From My Tuscan Window

Chapter 4
With any quest, it is always a good idea to formulate some criteria to serve as a focal point in order to aid in the journey or the adventure. In looking for the perfect house, Sue and I developed several criteria that we felt would be of help not only to us but also to others who might be searching for their own small piece of paradise.

We have subsequently met numerous people who, in their haste, have failed to follow a formula and have purchased Tuscan properties that soon brought buyer’s remorse. Thus, those who have always dreamed of living the romantic vision created by books and movies may wish to pay particular attention to the following suggestions. We listed the following criteria as being essential in limiting our search:

1) If living in the United States, a visit to one’s home in Italy is an ordeal in and of itself. Thus, we felt it important that the search be limited to a distance of no more than an hour or so from the Pisa Airport. After arriving at the airport, we could more easily travel to our home without prolonging the time and duress en route, especially with children.

2) Another important factor is location in relationship to good and inexpensive restaurants, grocery stores, and shopping. Many beautiful houses are located in isolated villages miles away from anywhere. This requires a tiring journey up and down curving, narrow mountain roads just to purchase a carton of milk or a loaf of bread. Although we often found ourselves exploring the remotest parts of Tuscany as a diversion, we decided that even if a house in these locations were offered to us a gift we should decline the offer.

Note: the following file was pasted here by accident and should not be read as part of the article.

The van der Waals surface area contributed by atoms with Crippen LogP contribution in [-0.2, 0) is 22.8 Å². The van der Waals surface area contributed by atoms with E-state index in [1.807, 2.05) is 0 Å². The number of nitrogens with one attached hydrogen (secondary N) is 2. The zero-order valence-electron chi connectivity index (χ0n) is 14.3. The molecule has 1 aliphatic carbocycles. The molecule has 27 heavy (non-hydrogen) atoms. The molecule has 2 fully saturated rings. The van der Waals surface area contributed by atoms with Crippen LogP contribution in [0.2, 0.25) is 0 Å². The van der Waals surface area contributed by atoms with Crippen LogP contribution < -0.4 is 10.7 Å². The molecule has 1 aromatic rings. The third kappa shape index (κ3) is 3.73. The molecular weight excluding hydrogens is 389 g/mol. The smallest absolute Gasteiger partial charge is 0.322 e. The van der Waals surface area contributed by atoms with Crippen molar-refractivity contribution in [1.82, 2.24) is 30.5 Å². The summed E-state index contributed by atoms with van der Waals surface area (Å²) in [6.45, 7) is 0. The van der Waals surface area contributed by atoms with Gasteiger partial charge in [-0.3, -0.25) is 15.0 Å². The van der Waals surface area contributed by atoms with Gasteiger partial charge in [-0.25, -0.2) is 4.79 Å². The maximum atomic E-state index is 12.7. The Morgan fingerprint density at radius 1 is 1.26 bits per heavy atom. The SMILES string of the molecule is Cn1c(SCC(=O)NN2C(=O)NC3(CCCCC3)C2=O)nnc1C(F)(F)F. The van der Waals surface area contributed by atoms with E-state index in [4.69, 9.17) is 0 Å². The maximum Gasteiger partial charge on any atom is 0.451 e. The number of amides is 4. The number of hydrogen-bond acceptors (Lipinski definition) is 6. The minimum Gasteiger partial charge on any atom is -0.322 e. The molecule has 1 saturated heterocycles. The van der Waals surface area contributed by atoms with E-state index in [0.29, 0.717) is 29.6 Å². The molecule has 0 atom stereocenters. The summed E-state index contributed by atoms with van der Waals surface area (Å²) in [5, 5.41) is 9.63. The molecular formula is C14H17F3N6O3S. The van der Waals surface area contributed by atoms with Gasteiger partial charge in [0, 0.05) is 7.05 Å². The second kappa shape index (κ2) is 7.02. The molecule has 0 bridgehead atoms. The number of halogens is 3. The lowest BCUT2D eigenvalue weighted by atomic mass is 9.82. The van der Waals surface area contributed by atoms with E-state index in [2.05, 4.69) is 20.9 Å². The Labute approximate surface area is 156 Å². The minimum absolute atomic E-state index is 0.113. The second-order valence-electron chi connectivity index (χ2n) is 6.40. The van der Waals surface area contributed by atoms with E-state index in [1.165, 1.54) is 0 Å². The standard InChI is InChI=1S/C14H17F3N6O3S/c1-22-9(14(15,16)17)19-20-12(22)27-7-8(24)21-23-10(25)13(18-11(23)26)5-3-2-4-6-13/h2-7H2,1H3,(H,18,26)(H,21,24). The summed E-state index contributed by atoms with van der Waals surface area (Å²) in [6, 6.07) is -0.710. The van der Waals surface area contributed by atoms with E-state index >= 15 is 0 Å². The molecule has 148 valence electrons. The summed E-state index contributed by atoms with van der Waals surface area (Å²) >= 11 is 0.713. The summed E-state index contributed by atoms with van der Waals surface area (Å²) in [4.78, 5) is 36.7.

3) Tourist destinations such as San Gimignano, the Chianti Country, or the seaside tend to be very expensive and crowded during the summer season. This is the time of year when we would most likely to be able to enjoy our property, but the constant crowds would make life unpleasant. House prices are usually much higher near popular tourist areas, so we limited our search to places just as interesting and beautiful yet “undiscovered”.

4) The friendliness of the people is of great importance. The contrast between the spirit of the people from one village to another can be quite great. In some villages nearly everyone seems happy to see strangers and they are soon offered a glass of wine or a tour of the town. In other villages, the people may be dour faced and look at you as if you are from another planet. We searched for happy villages.

5) People who purchase isolated farmhouses are faced with the serious problems of vandalism, burglary, and upkeep of the grounds. We limited our search to village houses without land, which are surrounded by the homes of local inhabitants who could keep an eye out for any problem that might occur.

6) The thought of owning an olive orchard or vineyard has seduced many people, some of whom enjoy spending most of their time tending their plants or paying villagers to tend them. I would rather spend my time looking out of my window sipping a glass of good local wine while watching others labor in their fields, orchards and gardens

7) For me, of course, perhaps the most important factor was that the view from the windows of the house should resemble a beautiful painting.

Revised March 3, 2008
Copyright 2005-2006 George H. Russell
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